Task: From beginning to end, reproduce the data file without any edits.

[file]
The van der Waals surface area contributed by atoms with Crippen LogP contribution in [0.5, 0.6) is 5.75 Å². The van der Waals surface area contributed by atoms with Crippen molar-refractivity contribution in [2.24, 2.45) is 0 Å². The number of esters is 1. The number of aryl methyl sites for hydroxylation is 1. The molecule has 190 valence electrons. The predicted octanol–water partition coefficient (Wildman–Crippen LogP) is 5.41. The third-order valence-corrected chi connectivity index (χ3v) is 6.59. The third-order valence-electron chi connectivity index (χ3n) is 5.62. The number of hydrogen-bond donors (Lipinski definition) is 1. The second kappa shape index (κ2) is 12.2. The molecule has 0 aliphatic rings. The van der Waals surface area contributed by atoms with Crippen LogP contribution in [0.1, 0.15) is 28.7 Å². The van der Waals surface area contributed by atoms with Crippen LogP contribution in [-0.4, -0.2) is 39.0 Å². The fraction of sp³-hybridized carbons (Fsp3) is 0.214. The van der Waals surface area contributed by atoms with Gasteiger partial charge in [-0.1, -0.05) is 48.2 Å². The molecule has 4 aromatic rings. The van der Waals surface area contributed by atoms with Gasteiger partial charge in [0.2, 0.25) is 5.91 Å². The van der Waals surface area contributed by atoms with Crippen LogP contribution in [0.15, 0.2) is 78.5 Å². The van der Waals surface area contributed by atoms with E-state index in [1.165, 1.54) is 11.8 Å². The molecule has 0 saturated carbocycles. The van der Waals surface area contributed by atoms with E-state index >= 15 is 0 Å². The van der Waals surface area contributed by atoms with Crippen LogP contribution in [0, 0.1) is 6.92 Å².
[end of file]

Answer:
The van der Waals surface area contributed by atoms with Crippen LogP contribution in [0.5, 0.6) is 5.75 Å². The van der Waals surface area contributed by atoms with Crippen molar-refractivity contribution in [2.24, 2.45) is 0 Å². The number of esters is 1. The number of aryl methyl sites for hydroxylation is 1. The molecule has 190 valence electrons. The predicted octanol–water partition coefficient (Wildman–Crippen LogP) is 5.41. The third-order valence-corrected chi connectivity index (χ3v) is 6.59. The third-order valence-electron chi connectivity index (χ3n) is 5.62. The number of hydrogen-bond donors (Lipinski definition) is 1. The second kappa shape index (κ2) is 12.2. The molecule has 0 aliphatic rings. The van der Waals surface area contributed by atoms with Crippen LogP contribution in [0.1, 0.15) is 28.7 Å². The van der Waals surface area contributed by atoms with Crippen LogP contribution in [-0.4, -0.2) is 39.0 Å². The fraction of sp³-hybridized carbons (Fsp3) is 0.214. The van der Waals surface area contributed by atoms with Gasteiger partial charge in [-0.1, -0.05) is 48.2 Å². The molecule has 4 aromatic rings. The van der Waals surface area contributed by atoms with Gasteiger partial charge in [0.2, 0.25) is 5.91 Å². The van der Waals surface area contributed by atoms with Crippen LogP contribution in [0.15, 0.2) is 78.5 Å². The van der Waals surface area contributed by atoms with E-state index in [1.165, 1.54) is 11.8 Å². The molecule has 0 saturated carbocycles. The van der Waals surface area contributed by atoms with E-state index >= 15 is 0 Å². The van der Waals surface area contributed by atoms with Crippen LogP contribution in [0, 0.1) is 6.92 Å².